If we can’t yet say for sure that Re(s) = 1/2 for all s such that ζ(s) = 0, what *can* we say? Progress towards establishing the Riemann hypothesis could be viewed in terms of giving tighter limits on Re(s). As before, we shall let Z be the set of zeros of ζ(s) in the critical strip {s ∈ ℂ; Re(s) ≤ 1}. ρ will stand for any member of Z. It’s fairly easily shown that there is a real constant c > 0 such that if ρ ∈ Z then

Re(ρ) < 1 – c Min(1, (log |Im(ρ)|)

^{-1})

This result was proven by Hadamard, and the region in which zeros cannot lie is known as Hadamard’s zero-free region. Except for minor variations, this is still the best result which is known. Min(x,y), of course, simply means the smaller (minimum) of x and y. If ρ is close to the real axis, log |Im(ρ)| is negative, so the result follows because there are no zeros with Re(ρ) = 1. The more interesting case is when Im(ρ) is large. Then log |Im(ρ)| is also large, so its reciprocal is small, but positive. The net result is that, on the basis of this estimate, Re(ρ) theoretically could come very close to 1 the larger Im(ρ) is. In other words, the possible “scatter” of zeros around the line Re(s) = 1/2 becomes larger as Im(s) does.

In spite of that, *most* zeros must be located close to the line for large values of Im(s). It has been shown that more than 99% of zeros satisfy

|Re(ρ) – 1/2| ≤ 8 / log|Im(ρ)|

Even from this relatively weak information about ρ it is possible to make an estimate for the error term E(x) in the relation π(x) = Li(x) + E(x). Namely it can be shown that

|E(x)| ≤ C x e

^{-c √(log x)}

for some positive constants c and C. Another way to write this, using the O-notation, is

E(x) = O(x e

^{-c √(log x)})

Hence E(x)/x = O(e^{-c √(log x)})). That is enough to prove the prime number theorem, since it implies the relative error E(x)/x → 0 as x → ∞. Yet it’s a very weak estimate, since it isn’t even as strong as E(x)/x = O(e^{-c log x)})) = O(x^{-c}).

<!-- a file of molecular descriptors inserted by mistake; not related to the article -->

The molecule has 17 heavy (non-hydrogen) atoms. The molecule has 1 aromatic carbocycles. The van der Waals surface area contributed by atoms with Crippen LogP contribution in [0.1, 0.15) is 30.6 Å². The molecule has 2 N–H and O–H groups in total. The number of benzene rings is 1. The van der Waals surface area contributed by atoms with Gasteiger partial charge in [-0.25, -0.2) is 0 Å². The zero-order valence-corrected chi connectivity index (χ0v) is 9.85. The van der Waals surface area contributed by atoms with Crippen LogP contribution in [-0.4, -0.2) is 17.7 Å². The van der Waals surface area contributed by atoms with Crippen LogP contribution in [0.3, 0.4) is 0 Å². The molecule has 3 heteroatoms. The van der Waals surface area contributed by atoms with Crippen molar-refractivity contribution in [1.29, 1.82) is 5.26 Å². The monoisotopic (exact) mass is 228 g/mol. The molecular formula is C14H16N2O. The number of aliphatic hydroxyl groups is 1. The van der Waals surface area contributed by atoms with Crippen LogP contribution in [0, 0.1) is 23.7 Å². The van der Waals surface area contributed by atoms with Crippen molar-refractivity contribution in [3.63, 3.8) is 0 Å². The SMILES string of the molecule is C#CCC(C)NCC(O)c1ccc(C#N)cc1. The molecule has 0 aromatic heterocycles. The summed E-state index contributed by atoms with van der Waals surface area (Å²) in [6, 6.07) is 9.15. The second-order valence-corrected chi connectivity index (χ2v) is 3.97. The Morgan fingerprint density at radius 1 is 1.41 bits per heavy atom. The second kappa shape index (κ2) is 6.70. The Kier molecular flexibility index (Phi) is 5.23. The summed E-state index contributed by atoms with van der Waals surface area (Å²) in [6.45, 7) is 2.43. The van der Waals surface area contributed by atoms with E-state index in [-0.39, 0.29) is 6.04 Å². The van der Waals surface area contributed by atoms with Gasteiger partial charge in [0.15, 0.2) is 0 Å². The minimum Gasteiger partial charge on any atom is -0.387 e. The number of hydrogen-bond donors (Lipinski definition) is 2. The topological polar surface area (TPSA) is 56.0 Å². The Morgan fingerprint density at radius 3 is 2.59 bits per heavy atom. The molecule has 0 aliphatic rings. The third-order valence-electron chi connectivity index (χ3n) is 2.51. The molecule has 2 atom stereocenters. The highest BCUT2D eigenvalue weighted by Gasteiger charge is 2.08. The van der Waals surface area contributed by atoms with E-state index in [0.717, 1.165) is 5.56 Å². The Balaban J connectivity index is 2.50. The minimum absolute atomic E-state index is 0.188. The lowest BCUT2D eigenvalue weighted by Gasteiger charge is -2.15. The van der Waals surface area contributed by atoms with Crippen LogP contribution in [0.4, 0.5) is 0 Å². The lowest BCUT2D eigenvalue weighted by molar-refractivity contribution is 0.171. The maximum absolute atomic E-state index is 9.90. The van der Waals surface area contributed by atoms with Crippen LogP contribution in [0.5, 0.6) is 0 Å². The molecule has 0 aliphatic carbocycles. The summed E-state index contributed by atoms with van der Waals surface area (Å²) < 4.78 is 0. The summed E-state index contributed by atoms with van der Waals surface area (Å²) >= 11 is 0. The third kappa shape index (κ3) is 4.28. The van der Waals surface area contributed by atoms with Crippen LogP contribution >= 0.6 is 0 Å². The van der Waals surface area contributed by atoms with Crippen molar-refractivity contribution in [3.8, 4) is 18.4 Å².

It is possible to make tests of the Riemann hypothesis by counting the number of zeros whose imaginary part is less than any given T > 0. That is, we look at the number N(T) which Riemann considered (as described earlier) that is defined by

N(T) = #({ρ∈Z: 0 < Im(ρ) < T})

It can be shown, confirming one of Riemann’s subsidiary conjectures, that

N(T) = (T/2π)log(T/2π) – T/2π + O(log T)

In fact, there are ways to compute N(T), for large T, with an error of less than 1/2. But since N(T) is an integer, the computation determines N(T) exactly. It is also possible to locate precisely all the zeros on the line Re(ρ) = 1/2 that have Im(ρ) < T. All computations done so far, which extend at least to N(T) = 1.5 × 10^{9}, have verified that every single zero in the range (for T less than about 5 × 10^{8}) lies on the line Re(ρ) = 1/2. As of 2004, 10^{13} zeros in the critical strip had been identified, and all have Re(ρ) = 1/2. This is good evidence in support of the Riemann hypothesis, though it hardly proves it.

In a slightly different direction, it is possible to make estimates of how many zeros lie *off* the line Re(ρ) = 1/2. One defines, for T > 0 and σ > 1/2

N(σ,T) = #({ρ ∈ Z: Re(ρ) > σ and 0 < Im(ρ) < T})

Then a celebrated result discovered by Harald Bohr (brother of physicist Niels Bohr) and Edmund Landau in 1914 says that for any σ > 1/2,

N(σ,T)/N(T) → 0 as T → ∞

In other words, the proportion of zeros *not* on the line Re(ρ) = 1/2 is arbitrarily small for large enough T. Very little progress in this direction has been made since the 1914 Bohr-Landau theorem.

There have been a few additional results regarding how many zeros *are* on the line. G. H. Hardy and J. E. Littlewood showed that infinitely many are. Later Hardy and Atle Selberg showed that a nonzero proportion are on the line. The best currently proven estimate is that this proportion is more than 40%.